LOS ANGELES -- Albert Pujols insisted that he was just playing within the confines of the game, because the Angels' lead was only five and the Dodgers' high-powered offense would still get to bat a couple more times.
In the process, though, the Angels' veteran first baseman might have taught the young, eccentric Yasiel Puig a valuable lesson.
That lesson: Never forget about the runner on base, no matter who he is and where he's stationed.
Pujols led off Monday's top of the eighth with a single, then advanced to second after Josh Hamilton flied out to center field because Puig lazily caught it as he drifted a few steps. Two innings earlier, Puig took the opposite approach, quickly turning after making a catch in right-center field to almost double up Erick Aybar at first, then playfully shot a finger wag in the direction of the Angels' shortstop.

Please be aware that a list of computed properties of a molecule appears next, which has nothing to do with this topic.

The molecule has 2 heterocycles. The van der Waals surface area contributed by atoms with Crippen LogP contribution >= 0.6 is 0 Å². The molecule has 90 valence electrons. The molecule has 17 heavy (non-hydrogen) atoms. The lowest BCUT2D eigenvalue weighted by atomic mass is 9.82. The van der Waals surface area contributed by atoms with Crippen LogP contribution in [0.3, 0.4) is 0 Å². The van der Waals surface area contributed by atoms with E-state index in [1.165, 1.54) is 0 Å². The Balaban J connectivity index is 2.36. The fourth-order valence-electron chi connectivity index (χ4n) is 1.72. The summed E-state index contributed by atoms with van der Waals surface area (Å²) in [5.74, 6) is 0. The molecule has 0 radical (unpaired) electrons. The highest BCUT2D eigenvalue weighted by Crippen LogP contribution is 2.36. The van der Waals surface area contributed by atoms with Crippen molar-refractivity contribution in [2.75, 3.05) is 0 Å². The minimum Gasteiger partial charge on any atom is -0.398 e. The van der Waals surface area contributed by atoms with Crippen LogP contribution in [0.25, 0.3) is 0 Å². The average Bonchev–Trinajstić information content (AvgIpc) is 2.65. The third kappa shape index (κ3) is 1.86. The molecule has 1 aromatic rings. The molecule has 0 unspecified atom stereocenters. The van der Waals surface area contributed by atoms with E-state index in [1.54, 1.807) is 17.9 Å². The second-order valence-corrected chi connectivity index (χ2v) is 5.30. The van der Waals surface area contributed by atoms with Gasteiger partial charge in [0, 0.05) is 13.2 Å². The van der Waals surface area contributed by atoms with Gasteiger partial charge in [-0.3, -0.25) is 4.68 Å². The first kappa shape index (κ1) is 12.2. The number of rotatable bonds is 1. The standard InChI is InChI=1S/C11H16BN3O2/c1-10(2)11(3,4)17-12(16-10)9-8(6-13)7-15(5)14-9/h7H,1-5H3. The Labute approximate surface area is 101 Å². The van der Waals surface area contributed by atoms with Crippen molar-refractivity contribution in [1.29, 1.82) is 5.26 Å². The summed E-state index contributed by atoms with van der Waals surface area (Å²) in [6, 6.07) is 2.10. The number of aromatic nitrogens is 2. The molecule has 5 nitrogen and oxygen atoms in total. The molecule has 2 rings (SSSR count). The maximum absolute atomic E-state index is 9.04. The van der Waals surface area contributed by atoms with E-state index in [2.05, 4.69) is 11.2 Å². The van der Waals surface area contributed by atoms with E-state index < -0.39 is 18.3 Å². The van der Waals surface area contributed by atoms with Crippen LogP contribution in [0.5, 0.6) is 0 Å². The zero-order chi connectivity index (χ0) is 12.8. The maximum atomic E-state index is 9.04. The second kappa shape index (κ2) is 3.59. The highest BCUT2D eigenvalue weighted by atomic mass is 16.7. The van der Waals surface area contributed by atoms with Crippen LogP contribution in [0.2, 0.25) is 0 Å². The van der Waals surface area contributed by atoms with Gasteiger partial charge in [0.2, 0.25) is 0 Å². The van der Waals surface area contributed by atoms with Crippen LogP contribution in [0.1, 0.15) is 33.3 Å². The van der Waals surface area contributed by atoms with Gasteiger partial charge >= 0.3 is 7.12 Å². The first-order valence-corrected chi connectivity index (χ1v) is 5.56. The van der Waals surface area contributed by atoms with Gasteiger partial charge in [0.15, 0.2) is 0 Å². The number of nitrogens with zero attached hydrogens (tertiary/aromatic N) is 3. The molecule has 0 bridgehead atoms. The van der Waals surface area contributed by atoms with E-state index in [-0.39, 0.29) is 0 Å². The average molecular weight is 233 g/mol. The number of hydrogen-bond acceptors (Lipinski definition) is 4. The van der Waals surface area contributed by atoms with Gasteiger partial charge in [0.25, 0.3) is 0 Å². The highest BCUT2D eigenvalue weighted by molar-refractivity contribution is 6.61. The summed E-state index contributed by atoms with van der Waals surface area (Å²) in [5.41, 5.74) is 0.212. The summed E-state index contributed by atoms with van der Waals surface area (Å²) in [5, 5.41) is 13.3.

"I'm just doing my job, trying to get into scoring position," Pujols said after the Angels' 5-0 win at Dodger Stadium.
Puig -- playfully, it seems -- mocked Pujols one play later, catching a fly ball from Aybar and waving his right hand, daring him to tag up and go to third. After the inning, Pujols laughed as he jogged back to the dugout and mimicked the way Puig caught Hamilton's fly ball.
"He can have fun; I'm having fun, too," Pujols said.
"I hope he learns a lesson from it," Dodgers manager Don Mattingly said of Puig. "Albert knows how to play the game. Albert takes a few hard steps and if Yasiel comes up throwing, he stops. He drops his head and Albert knows there's no play. We talked about them being an aggressive team. If you don't pay attention, they will embarrass you, and he embarrassed him there."
Puig, speaking through a translator, admitted he was "surprised" Pujols tagged up, but added that the play didn't bother him.
"Why would that bother me?" Puig said. "He was doing a great job. I've done the same thing."
Alden Gonzalez is a reporter for MLB.com. Read his blog, Gonzo and "The Show", and follow him on Twitter @Alden_Gonzalez. This story was not subject to the approval of Major League Baseball or its clubs.